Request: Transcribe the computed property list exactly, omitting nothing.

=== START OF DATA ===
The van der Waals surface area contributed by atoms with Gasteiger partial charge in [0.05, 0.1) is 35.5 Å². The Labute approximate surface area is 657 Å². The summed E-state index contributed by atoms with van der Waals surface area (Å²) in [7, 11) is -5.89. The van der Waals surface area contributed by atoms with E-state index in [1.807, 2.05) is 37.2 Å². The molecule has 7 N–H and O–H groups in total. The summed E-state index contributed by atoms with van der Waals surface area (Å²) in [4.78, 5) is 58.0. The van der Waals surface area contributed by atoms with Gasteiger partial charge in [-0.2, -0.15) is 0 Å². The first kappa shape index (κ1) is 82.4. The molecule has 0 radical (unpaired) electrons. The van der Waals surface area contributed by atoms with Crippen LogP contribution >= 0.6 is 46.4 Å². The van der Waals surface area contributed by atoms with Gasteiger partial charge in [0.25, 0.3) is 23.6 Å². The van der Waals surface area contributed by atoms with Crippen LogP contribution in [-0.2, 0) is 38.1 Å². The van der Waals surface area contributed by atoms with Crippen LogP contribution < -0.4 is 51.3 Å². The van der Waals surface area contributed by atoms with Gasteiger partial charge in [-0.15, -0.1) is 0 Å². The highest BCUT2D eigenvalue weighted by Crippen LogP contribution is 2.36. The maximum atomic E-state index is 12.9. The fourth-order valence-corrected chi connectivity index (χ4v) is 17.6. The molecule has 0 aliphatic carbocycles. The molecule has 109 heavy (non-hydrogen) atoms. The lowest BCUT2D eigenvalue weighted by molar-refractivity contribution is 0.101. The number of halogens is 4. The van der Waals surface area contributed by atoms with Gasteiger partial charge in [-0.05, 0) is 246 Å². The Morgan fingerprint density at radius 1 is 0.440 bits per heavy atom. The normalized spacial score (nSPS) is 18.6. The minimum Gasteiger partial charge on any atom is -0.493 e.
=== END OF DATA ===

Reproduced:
The van der Waals surface area contributed by atoms with Gasteiger partial charge in [0.05, 0.1) is 35.5 Å². The Labute approximate surface area is 657 Å². The summed E-state index contributed by atoms with van der Waals surface area (Å²) in [7, 11) is -5.89. The van der Waals surface area contributed by atoms with E-state index in [1.807, 2.05) is 37.2 Å². The molecule has 7 N–H and O–H groups in total. The summed E-state index contributed by atoms with van der Waals surface area (Å²) in [4.78, 5) is 58.0. The van der Waals surface area contributed by atoms with Gasteiger partial charge in [-0.2, -0.15) is 0 Å². The first kappa shape index (κ1) is 82.4. The molecule has 0 radical (unpaired) electrons. The van der Waals surface area contributed by atoms with Crippen LogP contribution >= 0.6 is 46.4 Å². The van der Waals surface area contributed by atoms with Gasteiger partial charge in [0.25, 0.3) is 23.6 Å². The van der Waals surface area contributed by atoms with Crippen LogP contribution in [-0.2, 0) is 38.1 Å². The van der Waals surface area contributed by atoms with Crippen LogP contribution < -0.4 is 51.3 Å². The van der Waals surface area contributed by atoms with Gasteiger partial charge in [-0.15, -0.1) is 0 Å². The highest BCUT2D eigenvalue weighted by Crippen LogP contribution is 2.36. The maximum atomic E-state index is 12.9. The fourth-order valence-corrected chi connectivity index (χ4v) is 17.6. The molecule has 0 aliphatic carbocycles. The molecule has 109 heavy (non-hydrogen) atoms. The lowest BCUT2D eigenvalue weighted by molar-refractivity contribution is 0.101. The number of halogens is 4. The van der Waals surface area contributed by atoms with Gasteiger partial charge in [-0.05, 0) is 246 Å². The Morgan fingerprint density at radius 1 is 0.440 bits per heavy atom. The normalized spacial score (nSPS) is 18.6. The minimum Gasteiger partial charge on any atom is -0.493 e.